Blocked off by barricades on both sides of NH 48, Patrenahalli is a nondescript village on the Bengaluru-Pune highway. Most of its residents belong to the erstwhile nomadic, Lambani community. L. Kumar, 41, his wife, N. Sashikala, 32, and their two children, K. Uday, 15, and K. Ashwini, 13, are busy spinning ropes on the coir yarn machine in their small front yard. The yard is choc-a-bloc with rope bundles of varying sizes and shapes. A small rectangular device atop the machine is the only giveaway that the machine is solar-powered.
Kumar disconnects the device from the machine to demonstrate how they used to spin ropes manually. Suddenly, clanking sounds echo through a yard that had been so quiet you could hear the bulbuls chirp on the moringa tree there. Earlier, he explains, one person would have to keep spinning a wheel behind the machine; today the solar-powered small motor does the job. Work that would require at least 10 hours of hard labour from a minimum of three individuals is now done by two persons in a little more than half the time.
“We had to hire labourers and it would take at least one or two more days of work to produce as much as we do now. The cost of paying the labourers would also cut into our profits,” says Kumar. He adds, “With the solar-powered machine, we are able to make more bundles on any given day, my son and daughter are able to take breaks to attend their online classes on the phone and I don’t have to spin the wheel day and night to keep the machine running.”
The little 75-watt solar panel from Solar Light Pvt. Ltd (Selco), the 60mAh battery and the custom-designed motor, all of which cost ₹17,000 in total, has brought the advantages of decentralised renewable energy (DRE)—energy that is generated close to where it will be used, rather than at an industrial plant and sent through the national grid—directly to Kumar’s family.
Along with companies such as Sustaintech, SNL Energy Solutions and Envo Renewable Energy Services, Bengaluru-headquartered Selco—one of the oldest in the field—specialises in decentralised solar-powered solutions. With more than 45 branches across Karnataka and a few other parts of India, it has been helping to set up solar energy solutions of varying shapes and sizes for 25 years, installing everything from light bulbs in tribal hamlets in the Western Ghats to solar-powered petrol pumps that need a steady supply of power through the day.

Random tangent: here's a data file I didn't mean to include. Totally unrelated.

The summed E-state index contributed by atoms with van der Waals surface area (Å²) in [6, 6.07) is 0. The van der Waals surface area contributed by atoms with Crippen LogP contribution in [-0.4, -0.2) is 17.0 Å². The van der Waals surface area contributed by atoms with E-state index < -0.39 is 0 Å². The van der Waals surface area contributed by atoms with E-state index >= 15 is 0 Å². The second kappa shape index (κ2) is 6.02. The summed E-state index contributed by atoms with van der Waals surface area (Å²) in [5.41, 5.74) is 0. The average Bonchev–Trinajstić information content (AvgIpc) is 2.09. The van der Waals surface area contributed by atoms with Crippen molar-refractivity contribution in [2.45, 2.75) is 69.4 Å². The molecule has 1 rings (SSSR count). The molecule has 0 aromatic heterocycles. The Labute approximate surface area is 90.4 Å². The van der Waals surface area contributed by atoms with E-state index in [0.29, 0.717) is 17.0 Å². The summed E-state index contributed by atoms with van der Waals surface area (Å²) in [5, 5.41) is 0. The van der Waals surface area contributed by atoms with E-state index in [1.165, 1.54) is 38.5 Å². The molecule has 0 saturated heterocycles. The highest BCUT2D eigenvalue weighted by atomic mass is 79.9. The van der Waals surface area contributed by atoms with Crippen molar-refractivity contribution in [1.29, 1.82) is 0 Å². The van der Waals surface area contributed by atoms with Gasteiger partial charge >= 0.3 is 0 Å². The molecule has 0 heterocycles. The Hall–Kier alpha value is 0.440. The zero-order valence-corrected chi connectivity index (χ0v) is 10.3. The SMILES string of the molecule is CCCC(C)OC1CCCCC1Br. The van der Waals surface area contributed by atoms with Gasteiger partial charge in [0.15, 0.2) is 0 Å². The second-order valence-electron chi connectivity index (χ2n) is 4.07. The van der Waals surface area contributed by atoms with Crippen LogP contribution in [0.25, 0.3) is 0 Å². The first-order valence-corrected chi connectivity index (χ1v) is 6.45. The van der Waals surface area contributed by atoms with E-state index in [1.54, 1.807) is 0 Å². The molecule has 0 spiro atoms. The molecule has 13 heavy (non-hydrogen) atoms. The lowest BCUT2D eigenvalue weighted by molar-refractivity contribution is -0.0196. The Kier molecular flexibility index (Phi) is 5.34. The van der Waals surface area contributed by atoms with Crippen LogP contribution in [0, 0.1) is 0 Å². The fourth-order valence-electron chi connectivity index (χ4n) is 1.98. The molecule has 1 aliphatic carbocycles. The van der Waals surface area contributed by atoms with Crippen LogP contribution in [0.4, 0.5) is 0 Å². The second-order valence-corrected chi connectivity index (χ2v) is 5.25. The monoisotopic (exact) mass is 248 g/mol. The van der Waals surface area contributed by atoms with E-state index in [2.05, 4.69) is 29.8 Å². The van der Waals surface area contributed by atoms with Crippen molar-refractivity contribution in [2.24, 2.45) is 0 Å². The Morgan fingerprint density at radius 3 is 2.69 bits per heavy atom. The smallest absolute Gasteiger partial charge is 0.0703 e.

While governments look at the big picture of “green transition” in the energy sector and set a target of 450 GW of renewable energy by 2030, it’s companies like Selco that are trying to solve the problems of inconsistent power supply that small entrepreneurs and businesses in rural and semi-urban India deal with daily.
Customers can approach a company with their requirements; the companies too visit villages and towns. They cater to a variety of needs, be it a roti-rolling machine, a food processing unit or a coir yarn machine. Cost depends on requirement and size. They also tie up with micro-finance companies and banks to arrange loans for customers. All DRE-powered equipment comes with a two-year warranty. A solar panel is expected to have a life of 20-25 years and the battery, about 10 years.
Harish Hande, Magsaysay award winner and one of the founders of Selco India, says: “Now, the fuel source is decentralised, the sun is decentralised, so why not use it to design a system in a similar manner? It is a question of a change in the thought process, changing the belief that the grid is king, and more awareness.”
What companies and their customers are looking for is a demand-driven approach that will spur innovation and policies that can help scale up customised solutions. For, experts agree that DRE can play a huge role in improving lives and livelihoods.
“One of the problems in the social sector is that solutions are customised in nature, so scaling up can be a challenge. While social enterprises can create knowledge, it is up to the government and policymakers to increase the scale of the impact,” says Prof. Sourav Mukherji of the Indian Institute of Management, Bangalore.